While the Australian government says they will review the current arrival caps of just 30 seats per flight into Australia on October 24, Karryon founder Matt Leedham argues this is not good enough for the 25,000 plus citizens who are currently stranded and trying to get home.
Last week, I lost a dear old school friend to cancer. Martin was fifty years old, and despite bravely battling a rapid and aggressive condition for six months, he sadly passed away on Tuesday in a hospice in England, leaving behind his wife and 13-year old son.
Living on the other side of the world as I have done for the last twenty-plus years, the news shocked and saddened me and immediately made me want to get back to York in Northern England as soon as possible to grieve with loved ones.
I wanted to travel home simply to be there, to show up, support family and friends and send him off in the way he deserved, by sharing in a celebration of his life at the funeral – even if it would be a socially distanced one.
Except that right now, I can’t as it’s a near-impossible journey to get there and back due to the well-publicised government COVID-19 travel restrictions and airline arrival caps.
After doing some initial calculations of what my options might be, I quickly faced the stark realisation that there was no feasible way I could get there and back home to my own family in Australia before Christmas this year.
What would the journey look like if I could travel?
For starters, I’d have to apply online to the government to get an exemption to leave Australia on compassionate grounds.
While DFAT says they are now averaging around 48 hours for responses, there is no guarantee I would be granted an exemption anyway to leave given my friend was not part of my immediate family.
If I was lucky enough to get approved, I’d then be tasked with finding a last-minute flight back to England out of Sydney that didn’t cost a fortune.
I live in Byron Bay and due to the Queensland border being closed, this would mean also booking a costly return domestic flight out of Ballina where there are only minimal flights a day.
To make my flight out of Australia, I’d likely also need to stay overnight in Sydney which would add on more time and cost.
Already, the clock is working against me and it’s getting expensive.
All this before I’ve even stepped foot on my international flight and followed the health and safety protocols through to England, including transiting somewhere along the way.
A journey that could take anywhere between 24 to 48 hours or longer. Who knows.
Maybe around ten to fourteen days from now, and after missing the funeral, I’d finally arrive in England to grieve with those who knew Martin, pay my respects, and spend some time with my friends and family.
It’d likely be October by now. Time to come home. But now what?
In light of the current restrictions on flights, limited to only 30 passengers per flight (4,000 per week total) and a backlog of Australians estimated to be anywhere between 25,000 – 100,000 wanting to get home, it’s highly likely that I wouldn’t be able to get back until Christmas.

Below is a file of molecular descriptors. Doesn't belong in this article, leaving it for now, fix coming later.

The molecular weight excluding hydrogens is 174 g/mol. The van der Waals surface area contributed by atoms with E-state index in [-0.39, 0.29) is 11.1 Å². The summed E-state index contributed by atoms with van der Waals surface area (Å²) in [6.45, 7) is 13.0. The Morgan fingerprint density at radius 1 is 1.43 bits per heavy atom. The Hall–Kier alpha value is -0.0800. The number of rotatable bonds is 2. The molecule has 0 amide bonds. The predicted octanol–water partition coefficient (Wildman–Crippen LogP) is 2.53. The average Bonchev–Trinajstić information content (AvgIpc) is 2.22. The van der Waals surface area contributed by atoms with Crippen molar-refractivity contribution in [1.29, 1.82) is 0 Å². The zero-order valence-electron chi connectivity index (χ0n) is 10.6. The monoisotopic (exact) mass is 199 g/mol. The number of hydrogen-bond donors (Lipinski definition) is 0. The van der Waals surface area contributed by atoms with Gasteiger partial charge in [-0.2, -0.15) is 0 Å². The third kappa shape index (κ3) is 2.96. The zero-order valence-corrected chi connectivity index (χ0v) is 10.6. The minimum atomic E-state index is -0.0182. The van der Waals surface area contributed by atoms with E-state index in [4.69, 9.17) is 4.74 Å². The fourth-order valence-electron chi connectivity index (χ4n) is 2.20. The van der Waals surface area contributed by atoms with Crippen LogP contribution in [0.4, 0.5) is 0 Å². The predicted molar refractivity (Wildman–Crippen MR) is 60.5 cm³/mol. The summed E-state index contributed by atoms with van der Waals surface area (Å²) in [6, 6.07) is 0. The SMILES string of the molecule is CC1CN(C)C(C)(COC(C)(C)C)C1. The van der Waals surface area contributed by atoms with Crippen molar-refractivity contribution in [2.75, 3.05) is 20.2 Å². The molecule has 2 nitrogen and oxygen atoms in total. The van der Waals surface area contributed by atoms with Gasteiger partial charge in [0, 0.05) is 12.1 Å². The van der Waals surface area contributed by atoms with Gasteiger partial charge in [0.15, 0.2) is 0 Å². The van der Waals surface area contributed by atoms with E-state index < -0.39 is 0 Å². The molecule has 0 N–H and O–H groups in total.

With stories of seat bumping and families having to sleep for days at airports waiting for a flight, while politicians, celebrities and prominent business people jump the queue to get on planes, estimating just when I might be able to get home would be futile and mentally exhausting.
What would I do for a couple of months until I did finally get on a flight out of England? This would just mean more expense and uncertainty.
And of course, once I did finally manage to get back to Australia, I would then have to enter into forced 14-day quarantine at my own expense of $3000 in Sydney. Before finally, boarding my (re-booked at more cost) flight back up to Ballina and then home to Byron Bay.
Total time spent: Three months? Maybe.
Total money spent: Anywhere between $15,000 – $25,000
This tale isn’t intended to be a sob story about my own situation but rather a real example of what thousands of Australians are experiencing while having to travel for all manner of humanitarian and health reasons.
So many are simply just trying to get home to loved ones. And it’s not acceptable.
The government have said they will review the situation on October 24. That’s almost six weeks away.
While they absolutely must lift the arrival caps and restrictions, already, this review date is too long a realistic time frame to be working towards, let alone to factor in the practicalities of what happens after that.
Action needs to happen now for the sake of Australians everywhere – not just for those who are stranded overseas, but for people here in Australia who are desperately waiting for news of when their loved ones can return home.
Yes, it’s complicated, and there are health and quarantine logistics to work through. We get it. But how about accelerating the process to meet what is rapidly turning into a humanitarian crisis?
The airlines are ready. We’re all ready.
The primary purpose of any government is to ‘take care of all of its people’. My heart goes out to the thousands of stranded Australians overseas who are being failed by our leaders.
Rest in peace Martin.
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